Phineas gage case

The Curious Case of Phineas Gage's Brain : Shots

The Curious Case of Phineas Gage's Brain : Shots - Health News In 1848, a railroad worker survived an accident that drove a 13-pound iron bar through his head. The injury changed his personality, and our understanding of the brain.

Your Health

Heard on Weekend Edition Sunday

Why Brain Scientists Are Still Obsessed With The Curious Case Of Phineas Gage

Cabinet-card portrait of brain-injury survivor Phineas Gage (1823–1860), shown holding the tamping iron that injured him. Wikimedia hide caption

toggle caption


Cabinet-card portrait of brain-injury survivor Phineas Gage (1823–1860), shown holding the tamping iron that injured him.


It took an explosion and 13 pounds of iron to usher in the modern era of neuroscience.

In 1848, a 25-year-old railroad worker named Phineas Gage was blowing up rocks to clear the way for a new rail line in Cavendish, Vt. He would drill a hole, place an explosive charge, then pack in sand using a 13-pound metal bar known as a tamping iron.

But in this instance, the metal bar created a spark that touched off the charge. That, in turn, "drove this tamping iron up and out of the hole, through his left cheek, behind his eye socket, and out of the top of his head," says Jack Van Horn, an associate professor of neurology at the Keck School of Medicine at the University of Southern California.

Gage didn't die. But the tamping iron destroyed much of his brain's left frontal lobe, and Gage's once even-tempered personality changed dramatically.

"He is fitful, irreverent, indulging at times in the grossest profanity, which was not previously his custom," wrote John Martyn Harlow, the physician who treated Gage after the accident.

This sudden personality transformation is why Gage shows up in so many medical textbooks, says Malcolm Macmillan, an honorary professor at the Melbourne School of Psychological Sciences and the author of An Odd Kind of Fame: Stories of Phineas Gage.

"He was the first case where you could say fairly definitely that injury to the brain produced some kind of change in personality," Macmillan says.

And that was a big deal in the mid-1800s, when the brain's purpose and inner workings were largely a mystery. At the time, phrenologists were still assessing people's personalities by measuring bumps on their skull.

Gage's famous case would help establish brain science as a field, says Allan Ropper, a neurologist at Harvard Medical School and Brigham and Women's Hospital.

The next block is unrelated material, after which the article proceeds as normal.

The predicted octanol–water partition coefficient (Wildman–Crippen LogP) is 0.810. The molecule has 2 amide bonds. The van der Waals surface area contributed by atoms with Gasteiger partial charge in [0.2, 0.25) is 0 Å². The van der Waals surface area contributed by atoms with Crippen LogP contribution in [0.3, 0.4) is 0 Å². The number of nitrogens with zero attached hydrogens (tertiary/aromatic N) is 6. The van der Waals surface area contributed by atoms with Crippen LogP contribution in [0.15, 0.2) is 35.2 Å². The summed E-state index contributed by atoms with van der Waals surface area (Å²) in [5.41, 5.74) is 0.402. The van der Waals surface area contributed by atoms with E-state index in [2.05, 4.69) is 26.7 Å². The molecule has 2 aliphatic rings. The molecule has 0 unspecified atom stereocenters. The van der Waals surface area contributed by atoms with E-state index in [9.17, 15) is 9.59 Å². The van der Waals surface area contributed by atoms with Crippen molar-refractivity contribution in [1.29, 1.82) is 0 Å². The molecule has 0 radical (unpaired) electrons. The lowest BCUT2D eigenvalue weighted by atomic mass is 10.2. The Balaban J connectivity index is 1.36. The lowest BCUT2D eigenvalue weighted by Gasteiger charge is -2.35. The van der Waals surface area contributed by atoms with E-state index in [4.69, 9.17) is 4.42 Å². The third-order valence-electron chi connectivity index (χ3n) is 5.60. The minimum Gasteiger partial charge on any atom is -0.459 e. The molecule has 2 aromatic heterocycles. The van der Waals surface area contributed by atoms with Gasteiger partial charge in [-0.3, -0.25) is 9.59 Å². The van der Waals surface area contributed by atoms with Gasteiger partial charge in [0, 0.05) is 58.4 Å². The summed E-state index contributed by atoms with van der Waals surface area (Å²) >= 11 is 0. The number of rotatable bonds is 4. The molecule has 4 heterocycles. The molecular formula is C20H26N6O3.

Dr. John Harlow, who treated Gage following the accident, noted his personality change in an 1851 edition of the American Phrenological Journal and Repository of Science.

The American Phrenological Journal and Repository of Science, Literature and General Intelligence, Volumes 13-14

The American Phrenological Journal and Repository of Science, Literature and General Intelligence, Volumes 13-14

"If you talk about hard core neurology and the relationship between structural damage to the brain and particular changes in behavior, this is ground zero," Ropper says. It was an ideal case because "it's one region [of the brain], it's really obvious, and the changes in personality were stunning."

So, perhaps it's not surprising that every generation of brain scientists seems compelled to revisit Gage's case.

For example:

  • In the 1940s, a famous neurologist named Stanley Cobb diagrammed the skull in an effort to determine the exact path of the tamping iron.
  • In the 1980s, scientists repeated the exercise using CT scans.
  • In the 1990s, researchers applied 3-D computer modeling to the problem.

And, in 2012, Van Horn led a team that combined CT scans of Gage's skull with MRI scans of typical brains to show how the wiring of Gage's brain could have been affected.

"Neuroscientists like to always go back and say, 'we're relating our work in the present day to these older famous cases which really defined the field,' " Van Horn says.

And it's not just researchers who keep coming back to Gage. Medical and psychology students still learn his story. And neurosurgeons and neurologists still sometimes reference Gage when assessing certain patients, Van Horn says.

"Every six months or so you'll see something like that, where somebody has been shot in the head with an arrow, or falls off a ladder and lands on a piece of rebar," Van Horn says. "So you do have these modern kind of Phineas Gage-like cases."

Two renderings of Gage's skull show the likely path of the iron rod and the nerve fibers that were probably damaged as it passed through. Van Horn JD, Irimia A, Torgerson CM, Chambers MC, Kikinis R, et al./Wikimedia hide caption

toggle caption

Van Horn JD, Irimia A, Torgerson CM, Chambers MC, Kikinis R, et al. /Wikimedia

Two renderings of Gage's skull show the likely path of the iron rod and the nerve fibers that were probably damaged as it passed through.

Van Horn JD, Irimia A, Torgerson CM, Chambers MC, Kikinis R, et al./Wikimedia

There is something about Gage that most people don't know, Macmillan says. "That personality change, which undoubtedly occurred, did not last much longer than about two to three years."

Gage went on to work as a long-distance stagecoach driver in Chile, a job that required considerable planning skills and focus, Macmillan says.

This chapter of Gage's life offers a powerful message for present day patients, he says. "Even in cases of massive brain damage and massive incapacity, rehabilitation is always possible."